Varying the scope

I think most of the code I’ve ever seen in free software tends to follow the rule of declaring the variables for a function at the top before any line of actual code. While it’s true that it looks cleaner and that it makes it easier to find where a variable is declared and thus its type, it makes it quite more difficult to find where the variable is actually used.

In particular, considering xine’s architecture featuring humongous and convoluted functions, a variable might be declared, but not initialised, 200 lines before its first initialisation, and thus its actual first use. This is pretty bad because the variable is available for 200 lines with a non initialised value, which might be quite random.

It’s not just that though, as one problem with declaring all the variables at the top and then filling them in later makes it impossible to grep to check if the code ever puts the value returned by strlen() directly on an integer variable (which would be quite bad by its own), and disallows you from marking something constant rather than a variable.

I really like marking everything I can as constant, it makes it possible for me to assume that the data assigned to that particular name will always be there. I’ll gladly use ten different constants rather than reusing the same variable. If I have to, I put them in their own little scope till I use them and then get rid of them exiting the scope.

But there are more things that I find better to do by mixing declarations and code instead of keeping them separated. Easy enough, checking prerequisites: if a function needs to check whethere the parameters it has been given make any sense, and then start allocating a lot of objects, in variables that will never assume any other value than the pointer just allocated, I find it easier to declare them constant, checking the prerequisite before declaring them.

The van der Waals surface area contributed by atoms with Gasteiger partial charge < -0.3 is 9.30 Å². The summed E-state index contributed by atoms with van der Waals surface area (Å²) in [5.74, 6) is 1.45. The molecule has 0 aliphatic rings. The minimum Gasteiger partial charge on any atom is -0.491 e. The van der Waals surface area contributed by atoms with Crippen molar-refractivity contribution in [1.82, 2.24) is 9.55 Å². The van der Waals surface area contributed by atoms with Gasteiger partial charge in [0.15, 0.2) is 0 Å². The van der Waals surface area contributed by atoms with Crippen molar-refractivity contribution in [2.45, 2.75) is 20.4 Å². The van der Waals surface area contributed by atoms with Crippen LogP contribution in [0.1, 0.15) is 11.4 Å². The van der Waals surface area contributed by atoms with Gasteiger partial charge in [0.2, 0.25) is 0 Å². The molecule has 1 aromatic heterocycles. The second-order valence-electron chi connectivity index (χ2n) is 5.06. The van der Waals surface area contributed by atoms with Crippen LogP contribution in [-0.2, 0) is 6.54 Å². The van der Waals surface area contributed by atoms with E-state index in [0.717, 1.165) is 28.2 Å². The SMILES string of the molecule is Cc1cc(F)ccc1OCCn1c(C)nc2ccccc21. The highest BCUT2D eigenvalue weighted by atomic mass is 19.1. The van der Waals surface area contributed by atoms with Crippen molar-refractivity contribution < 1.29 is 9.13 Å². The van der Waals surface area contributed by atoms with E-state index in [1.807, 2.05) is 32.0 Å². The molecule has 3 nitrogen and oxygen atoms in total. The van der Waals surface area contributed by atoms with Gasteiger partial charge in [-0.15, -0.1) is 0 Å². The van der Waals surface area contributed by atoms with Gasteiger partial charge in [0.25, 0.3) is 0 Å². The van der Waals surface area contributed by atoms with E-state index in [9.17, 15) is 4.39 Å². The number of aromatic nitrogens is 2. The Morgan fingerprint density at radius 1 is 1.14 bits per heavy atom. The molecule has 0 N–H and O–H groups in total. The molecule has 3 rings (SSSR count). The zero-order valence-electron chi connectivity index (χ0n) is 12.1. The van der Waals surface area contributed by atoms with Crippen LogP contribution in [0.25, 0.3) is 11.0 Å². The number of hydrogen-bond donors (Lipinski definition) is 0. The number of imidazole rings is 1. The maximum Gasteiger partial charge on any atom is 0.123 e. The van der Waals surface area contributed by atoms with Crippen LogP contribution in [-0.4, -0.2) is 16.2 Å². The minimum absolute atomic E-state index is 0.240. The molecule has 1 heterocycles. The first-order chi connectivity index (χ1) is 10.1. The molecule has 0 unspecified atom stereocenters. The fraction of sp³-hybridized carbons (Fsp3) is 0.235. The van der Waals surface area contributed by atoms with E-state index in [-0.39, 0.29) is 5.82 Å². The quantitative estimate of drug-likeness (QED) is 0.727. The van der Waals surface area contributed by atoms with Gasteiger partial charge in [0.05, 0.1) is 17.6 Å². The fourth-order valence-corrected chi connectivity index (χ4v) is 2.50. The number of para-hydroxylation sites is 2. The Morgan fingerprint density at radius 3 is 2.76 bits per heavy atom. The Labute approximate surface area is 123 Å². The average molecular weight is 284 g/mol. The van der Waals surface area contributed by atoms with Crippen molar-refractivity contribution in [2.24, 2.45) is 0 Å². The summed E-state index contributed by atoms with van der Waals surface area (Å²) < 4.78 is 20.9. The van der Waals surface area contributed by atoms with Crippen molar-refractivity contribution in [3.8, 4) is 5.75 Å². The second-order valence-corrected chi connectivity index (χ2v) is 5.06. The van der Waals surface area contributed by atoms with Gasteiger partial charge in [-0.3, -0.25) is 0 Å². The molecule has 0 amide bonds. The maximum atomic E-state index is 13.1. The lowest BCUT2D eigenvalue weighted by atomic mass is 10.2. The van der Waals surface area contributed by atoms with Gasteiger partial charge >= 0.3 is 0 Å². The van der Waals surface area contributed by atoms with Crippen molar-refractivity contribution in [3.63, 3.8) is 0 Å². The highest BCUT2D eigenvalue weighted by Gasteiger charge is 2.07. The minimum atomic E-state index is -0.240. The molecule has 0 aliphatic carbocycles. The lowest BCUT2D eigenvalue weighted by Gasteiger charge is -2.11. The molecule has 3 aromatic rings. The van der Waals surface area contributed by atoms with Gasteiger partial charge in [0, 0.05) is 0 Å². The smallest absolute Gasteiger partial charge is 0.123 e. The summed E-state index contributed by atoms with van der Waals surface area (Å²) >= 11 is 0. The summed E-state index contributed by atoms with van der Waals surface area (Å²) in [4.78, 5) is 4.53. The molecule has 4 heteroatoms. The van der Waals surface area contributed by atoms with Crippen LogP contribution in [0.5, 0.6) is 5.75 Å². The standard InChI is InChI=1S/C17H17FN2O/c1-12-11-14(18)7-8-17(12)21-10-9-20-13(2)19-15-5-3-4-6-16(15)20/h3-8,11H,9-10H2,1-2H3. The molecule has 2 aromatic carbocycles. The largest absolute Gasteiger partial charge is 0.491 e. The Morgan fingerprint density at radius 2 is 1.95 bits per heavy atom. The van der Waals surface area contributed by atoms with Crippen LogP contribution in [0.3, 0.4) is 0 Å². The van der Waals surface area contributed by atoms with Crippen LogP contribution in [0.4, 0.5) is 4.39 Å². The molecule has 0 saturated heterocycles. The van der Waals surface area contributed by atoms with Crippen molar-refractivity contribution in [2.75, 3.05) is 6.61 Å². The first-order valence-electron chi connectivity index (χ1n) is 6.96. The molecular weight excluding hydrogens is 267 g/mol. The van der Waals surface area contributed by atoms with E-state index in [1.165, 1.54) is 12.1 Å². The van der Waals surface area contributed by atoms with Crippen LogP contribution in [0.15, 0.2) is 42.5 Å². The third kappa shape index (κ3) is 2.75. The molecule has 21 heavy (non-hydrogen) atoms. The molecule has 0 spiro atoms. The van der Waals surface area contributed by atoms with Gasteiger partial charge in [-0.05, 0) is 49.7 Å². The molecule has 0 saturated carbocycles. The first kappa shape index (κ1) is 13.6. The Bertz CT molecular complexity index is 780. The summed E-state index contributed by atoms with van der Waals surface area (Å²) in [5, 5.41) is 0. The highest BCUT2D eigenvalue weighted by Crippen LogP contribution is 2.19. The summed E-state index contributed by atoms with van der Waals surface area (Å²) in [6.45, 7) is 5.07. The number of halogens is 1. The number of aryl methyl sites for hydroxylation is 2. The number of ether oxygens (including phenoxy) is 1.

Quite often in xine-lib I can find strings being duplicated in the declaration of a variable, but then the prerequisites are checked and the function returns without freeing the allocated area. And marking those pointers constant often makes sure that you’re not going to change the pointer, calling free on a pointer different than the one allocated (yeah I’ve seen that today whle changing some functions around).

Reducing the scope, and thus the visibility, of variables and constants should also make the life of the compiler easier, as you’re suggesting when the variable is needed and when it ś not needed anymore. You help the compiler, and the compiler helps you not to use a variable once it isn’t valid anymore, by not allowing you to use it.

I find C99 for loops also quite interesting for the same reason, instead of having to keep the i index around for all the function, you’re using it and discarding it right away, makes it explicit for both you and the compiler what’s going on with i.

So yeah most likely most people wouldn’t like to work with me on a project I use my style on, but I’m good at adapting so if I have to hack at a software where the separated declarations and code style is used, I can easily change to apply that, but I might end up doing more scopes than the average 😉

P.S.: I got a tripod for my camera, hopefully the next set of photos I make to the flowers will be less blurred 😉